Practically Hippie » where mainstream meets green

The Language of Love

This spring, I was honored to participate in our local Listen To Your Mother Show. Listen To Your Mother gives motherhood a microphone in 41 cities across the U.S. with more than 500 amazing stories told to a live audience. If you missed your chance to see me live, I’m excited to share that all of the Listen To Your Mother videos have been released!

Check out my video and go ahead and browse the other videos to hear incredible stories featuring powerful voices that capture all facets of contemporary parenting. To watch the other 12 stories from the women I shared the stage with in April, click here to see the entire San Antonio playlist.

The Language of Love

I was laying there on the operating table after a grueling 32-hour labor that ended in a C-section, ready to finally meet my baby girl. I’d been dreaming of this moment my entire life. I was born to be a mother. At two years old, I nursed my baby dolls alongside my mom nursing my little sister and at twenty two years old I got married and was one step closer to my goal. Five years into my marriage and nine months of impatiently waiting later, I was on the brink of meeting the sweet and perfect soul who would make my dreams come true.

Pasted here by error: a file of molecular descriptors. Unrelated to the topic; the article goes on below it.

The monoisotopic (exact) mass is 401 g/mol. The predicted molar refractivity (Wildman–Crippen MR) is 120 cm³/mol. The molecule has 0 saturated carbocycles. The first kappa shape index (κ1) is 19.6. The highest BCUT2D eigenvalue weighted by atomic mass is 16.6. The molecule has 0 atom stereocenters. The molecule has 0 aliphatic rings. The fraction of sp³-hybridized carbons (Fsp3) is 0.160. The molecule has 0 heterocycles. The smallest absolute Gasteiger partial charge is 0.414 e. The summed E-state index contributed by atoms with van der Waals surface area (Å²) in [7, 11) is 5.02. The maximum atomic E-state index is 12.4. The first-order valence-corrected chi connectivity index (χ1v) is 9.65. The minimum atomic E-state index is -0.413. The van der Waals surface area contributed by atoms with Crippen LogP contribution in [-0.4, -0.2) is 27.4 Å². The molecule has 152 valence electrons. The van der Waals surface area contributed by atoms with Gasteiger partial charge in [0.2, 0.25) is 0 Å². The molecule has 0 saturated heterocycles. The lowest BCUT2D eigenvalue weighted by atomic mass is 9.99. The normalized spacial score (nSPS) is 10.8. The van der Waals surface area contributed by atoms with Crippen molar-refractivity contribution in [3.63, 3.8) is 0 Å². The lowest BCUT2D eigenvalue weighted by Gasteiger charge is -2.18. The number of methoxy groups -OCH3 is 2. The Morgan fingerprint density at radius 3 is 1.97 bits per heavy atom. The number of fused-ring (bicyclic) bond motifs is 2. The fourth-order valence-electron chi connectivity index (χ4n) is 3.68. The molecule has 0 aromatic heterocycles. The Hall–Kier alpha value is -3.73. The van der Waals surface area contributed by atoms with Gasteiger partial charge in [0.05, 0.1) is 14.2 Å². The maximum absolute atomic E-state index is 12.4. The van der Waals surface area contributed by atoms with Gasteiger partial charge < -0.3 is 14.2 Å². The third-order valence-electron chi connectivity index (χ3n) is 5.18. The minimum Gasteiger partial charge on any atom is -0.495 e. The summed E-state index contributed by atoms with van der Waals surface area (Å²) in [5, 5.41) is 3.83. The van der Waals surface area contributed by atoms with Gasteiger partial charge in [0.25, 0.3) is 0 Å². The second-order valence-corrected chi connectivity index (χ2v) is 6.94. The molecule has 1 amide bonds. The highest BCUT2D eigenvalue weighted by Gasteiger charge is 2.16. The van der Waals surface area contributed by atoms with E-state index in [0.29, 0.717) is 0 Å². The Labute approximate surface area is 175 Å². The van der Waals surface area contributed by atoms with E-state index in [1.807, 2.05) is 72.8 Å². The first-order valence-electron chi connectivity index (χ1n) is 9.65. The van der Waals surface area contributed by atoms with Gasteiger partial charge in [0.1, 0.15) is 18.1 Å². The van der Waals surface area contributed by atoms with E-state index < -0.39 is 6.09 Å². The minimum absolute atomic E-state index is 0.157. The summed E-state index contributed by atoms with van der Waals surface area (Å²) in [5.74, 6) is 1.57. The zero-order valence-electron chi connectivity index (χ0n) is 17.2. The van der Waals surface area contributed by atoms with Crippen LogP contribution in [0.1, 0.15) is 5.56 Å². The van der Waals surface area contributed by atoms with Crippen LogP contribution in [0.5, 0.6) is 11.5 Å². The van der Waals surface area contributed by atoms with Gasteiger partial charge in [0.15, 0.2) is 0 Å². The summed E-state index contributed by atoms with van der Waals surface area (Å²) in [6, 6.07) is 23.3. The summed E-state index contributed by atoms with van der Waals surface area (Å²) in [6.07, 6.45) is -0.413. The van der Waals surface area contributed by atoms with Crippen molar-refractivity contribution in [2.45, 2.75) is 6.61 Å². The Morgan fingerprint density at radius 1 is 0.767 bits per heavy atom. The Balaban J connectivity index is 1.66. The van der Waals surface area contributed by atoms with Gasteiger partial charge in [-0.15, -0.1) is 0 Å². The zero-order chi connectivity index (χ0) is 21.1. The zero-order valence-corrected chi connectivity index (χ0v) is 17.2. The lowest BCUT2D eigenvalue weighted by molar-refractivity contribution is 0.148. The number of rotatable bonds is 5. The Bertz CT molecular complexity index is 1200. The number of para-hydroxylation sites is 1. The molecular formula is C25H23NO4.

When the midwife held up my fresh-out-of-the-womb baby over the curtain for me to see, I was overcome with emotion. “Who is that white baby?!” I gasped in utter disbelief.

I now know that nine months of soaking in amniotic fluid will turn just about any baby white, but at the time, it was quite a shock. Not because my husband isn’t white, because he is. But these genes, these Dominican genes…they run deep. My mom was a single mom raising three kids and it wasn’t uncommon for someone to assume she was the babysitter. She may have birthed each one of us, but my dad had an obviously unfair advantage on the Punnet square when it came to our physical characteristics.

The dark hair, the tanned skin, the flat nose, the forehead that takes up a little too much real estate and the distinctive gap between our front teeth. We all have it.

These physical characteristics have been passed down for generations as far as we can remember. It’s how we know we’re family. My dad used to joke that if I wanted to know what I was going to look like when I was all grown up, all I needed to do was look at a picture of his mom. Fast forward 30 years, and the jokes on me.